The Manning administration is displaying an almost childish greed in its conduct of the nationís affairs. The latest such display is an outlay of over $18 million for a three-day retreat for Government Ministers. This was the sum spent by State-owned Petrotrin to refurbish 40 bungalows at the oil companyís Palo Seco facilities, where the 22 Cabinet Ministers will be staying over the weekend. This is such stereotypical Third World behaviour that it would be laughable were the Peopleís National Movement regime not frittering away the nationís wealth. No doubt Mr Manning and his Ministerial cohorts, having just passed a $34 billion Budget, consider $18 million to be mere pocket change. And no doubt the politically appointed Board of Petrotrin would defend its spending by arguing that the bungalows needed to be refurbished.
But the citizens of Trinidad and Tobago, whose money is being spent, will be asking certain questions. If the Government Ministers werenít coming, would the bungalows have been refurbished at all? If Petrotrin had been maintaining these houses in an efficient fashion, would they now have to spend an average of $450,000 per building? And why does every Minister on this retreat need to have an entire house for the weekend? And there is also the central question: what will these Ministers be doing over these three days that is worth over $250,000 per hour to the nation? It is not new policies and strategies to reduce crime.
It is not educating the nationís children more effectively. It is not improving the delivery of health care to the nationís citizens. No, the 22 Cabinet Ministers will be spending their three days trying to figure out how to speed up various development projects. In other words, the country is spending $818,000 per Minister for them to figure out how to spend more of our money in a shorter time frame ó more specifically, before the next general election.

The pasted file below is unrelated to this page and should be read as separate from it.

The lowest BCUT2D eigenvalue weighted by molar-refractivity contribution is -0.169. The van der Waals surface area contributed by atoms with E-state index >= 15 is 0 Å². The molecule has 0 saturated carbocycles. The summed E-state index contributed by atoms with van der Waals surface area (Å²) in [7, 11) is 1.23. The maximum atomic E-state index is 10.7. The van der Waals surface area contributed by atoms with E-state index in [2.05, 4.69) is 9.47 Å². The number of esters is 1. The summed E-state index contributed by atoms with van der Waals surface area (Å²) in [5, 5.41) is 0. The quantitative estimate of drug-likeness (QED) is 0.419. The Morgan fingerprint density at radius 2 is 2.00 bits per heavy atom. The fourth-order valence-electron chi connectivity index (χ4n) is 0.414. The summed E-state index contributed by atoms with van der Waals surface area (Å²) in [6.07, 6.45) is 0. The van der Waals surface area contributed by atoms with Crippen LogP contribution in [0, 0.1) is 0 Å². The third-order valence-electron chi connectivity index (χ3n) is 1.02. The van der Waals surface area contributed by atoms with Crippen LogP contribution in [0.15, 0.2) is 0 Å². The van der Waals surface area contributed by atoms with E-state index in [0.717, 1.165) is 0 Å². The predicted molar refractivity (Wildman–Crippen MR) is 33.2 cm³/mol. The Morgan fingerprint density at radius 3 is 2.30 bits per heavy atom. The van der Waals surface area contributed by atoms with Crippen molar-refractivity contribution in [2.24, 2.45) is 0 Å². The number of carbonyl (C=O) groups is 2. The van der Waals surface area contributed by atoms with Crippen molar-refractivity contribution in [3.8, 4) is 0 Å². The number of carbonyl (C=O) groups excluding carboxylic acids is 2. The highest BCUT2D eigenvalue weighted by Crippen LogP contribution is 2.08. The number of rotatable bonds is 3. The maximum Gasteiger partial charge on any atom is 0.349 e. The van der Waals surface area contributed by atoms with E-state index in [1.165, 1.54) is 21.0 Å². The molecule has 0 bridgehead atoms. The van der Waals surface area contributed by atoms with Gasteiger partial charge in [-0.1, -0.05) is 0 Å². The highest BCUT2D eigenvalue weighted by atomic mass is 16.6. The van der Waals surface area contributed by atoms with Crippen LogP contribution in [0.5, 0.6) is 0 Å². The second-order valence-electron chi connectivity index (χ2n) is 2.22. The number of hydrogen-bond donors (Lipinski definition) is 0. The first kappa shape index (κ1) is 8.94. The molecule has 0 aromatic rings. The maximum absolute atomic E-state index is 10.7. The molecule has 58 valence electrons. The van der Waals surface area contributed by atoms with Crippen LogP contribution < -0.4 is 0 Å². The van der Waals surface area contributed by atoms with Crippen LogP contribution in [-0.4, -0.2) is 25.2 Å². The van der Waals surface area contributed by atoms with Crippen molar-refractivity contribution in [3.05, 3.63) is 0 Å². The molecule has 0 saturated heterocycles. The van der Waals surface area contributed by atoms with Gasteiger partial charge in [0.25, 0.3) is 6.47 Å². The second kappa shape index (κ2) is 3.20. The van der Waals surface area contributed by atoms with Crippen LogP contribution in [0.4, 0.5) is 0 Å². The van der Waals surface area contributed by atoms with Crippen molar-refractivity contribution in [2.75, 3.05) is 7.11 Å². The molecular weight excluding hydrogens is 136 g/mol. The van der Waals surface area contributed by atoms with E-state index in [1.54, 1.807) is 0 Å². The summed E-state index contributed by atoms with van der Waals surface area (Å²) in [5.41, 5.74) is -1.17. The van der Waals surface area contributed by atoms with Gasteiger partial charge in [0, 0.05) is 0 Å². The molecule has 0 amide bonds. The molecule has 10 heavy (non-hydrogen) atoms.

As usual, the Manning administration, having come into power on a platform of transparent government, has not told citizens exactly what their agenda is. The public can only speculate exactly what development projects need to be speeded up so urgently. If we are to go by what Mr Manning publicly places his highest priorities on, then his main concern must be the Tarouba Stadium, the Government Campus, and the rebuilding of the Prime Ministerís residence. Presumably, the streamlining of the Police Service, the Uriah Butler interchange, flood control measures for Central, fire prevention in the nationís towns and cities and the transit system that would relieve the daily suffering of the travelling thousands will also be on the table.
But, even if they are, we are at a loss to understand what will come out of this three-day retreat that could not have come out of a different location at one-tenth the cost. We are sure that the Ministers could have roughed it for $1.8 million over the weekend, and been just as productive. But perhaps this retreat was never intended as a working weekend. Maybe it is just for the hard-working Ministers to relax and recharge their batteries. Whether this is so or not, the nation has a right to expect a more than $18 million return before the next election. Otherwise, the extravagance of the Manning administration will continue to generate dissatisfaction and social unrest.
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